The third single to be lifted from Black Sea turned out to be the one that, at this point in time, provided XTC with their biggest hit:-
mp3 : XTC – Sgt. Rock (Is Going To Help Me)
Released in January 1981, this Andy Partridge number spent a total of nine weeks in the chart, getting to #16 in mid-February. It was some thirty seconds shorteer than the album version. It was just reward for both the band and songwriter after so many great efforts hadn’t captured the imagination of a wider audience. The initial copies of the single came with a comic book illustrating the lyrics:-
Nice bit of marketing given of course that Sgt. Rock is a comic book character dating back to the late 1950s.
Worth mentioning too that of all the XTC songs he’s written over the years, this is the one that makes Andy Partridge squirm:-
“This song embarrasses the shit out of me. Of all the tunes that I’ve written, that made it to tape, this makes me cringe the worse. It’s not the music, that’s solid enough. All the instruments in the track mesh nicely enough, but the lyrical sentiment, oh dear. It was supposed to be ironic, you know, nerdy comic fan imagines two-dimensional hero can help him with his unsuccessful chat up technique. It did not work. It just came out limply crap. Virgin insisted it be included in this set, otherwise I’d gladly erase it from our history. We all make mistakes.”
No new songs were available on the b-side but there was a tremendous cut lifted from a live concert at the London Lyceum on 12 October 1980 featuring two of the tracks from Black Sea running together:-
mp3 : XTC – Living Through Another Cuba/Generals and Majors (live)
Listening to that live track only heightens the loss from the understandable decision of the band to withdraw from playing live from early 1982 onwards with Andy Partridge suffering from crippling stage fright. And by crippling, I mean it literally.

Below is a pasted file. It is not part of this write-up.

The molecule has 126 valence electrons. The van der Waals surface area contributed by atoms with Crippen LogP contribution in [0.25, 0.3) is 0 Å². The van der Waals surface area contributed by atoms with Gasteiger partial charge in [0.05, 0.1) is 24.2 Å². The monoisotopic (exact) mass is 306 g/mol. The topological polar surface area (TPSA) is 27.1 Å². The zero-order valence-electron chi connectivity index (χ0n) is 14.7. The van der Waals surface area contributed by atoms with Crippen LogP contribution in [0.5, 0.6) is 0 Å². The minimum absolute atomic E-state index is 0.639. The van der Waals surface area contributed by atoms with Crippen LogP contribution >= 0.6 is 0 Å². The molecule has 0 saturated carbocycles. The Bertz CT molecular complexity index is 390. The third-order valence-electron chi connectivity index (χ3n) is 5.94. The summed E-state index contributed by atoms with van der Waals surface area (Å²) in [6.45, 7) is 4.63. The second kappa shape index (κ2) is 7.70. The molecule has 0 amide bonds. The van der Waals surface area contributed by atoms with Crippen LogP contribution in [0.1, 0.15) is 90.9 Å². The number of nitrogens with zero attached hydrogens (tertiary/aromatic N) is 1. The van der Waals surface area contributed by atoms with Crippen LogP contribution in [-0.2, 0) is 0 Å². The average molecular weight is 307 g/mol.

It all began when he had a mental breakdown on stage in Paris in March 1982. It has been said that this was the result of him suddenly, and without warning, being separated from his ever-present Valium tablets. He had first been prescribed the drug as a teenager but had never been taken off it. His wife, increasingly concerned about the dependency with the band reaching new heights of popularity, threw his tablets away — without seeking medical advice — just before the Paris concert. Partridge particularly needed Valium to cope with what he saw as the grinding monotony of concert touring which he hated but took part in for the good of the band.
A few weeks later, XTC were scheduled to play at a sold-out show in Los Angeles but the audience was told that the show would not take place due to the illness of one of the band members. It was revealed some time later that Partridge’s ongoing stage fright was manifesting itself as leg paralysis. In the end, the rest of the American tour was cancelled as were all scheduled future dates in the UK and Europe. However, nothing could be done to resolve the problem and so XTC became exclusively a studio band other than occasional live-to-air performances from radio stations, and a handful of TV appearances.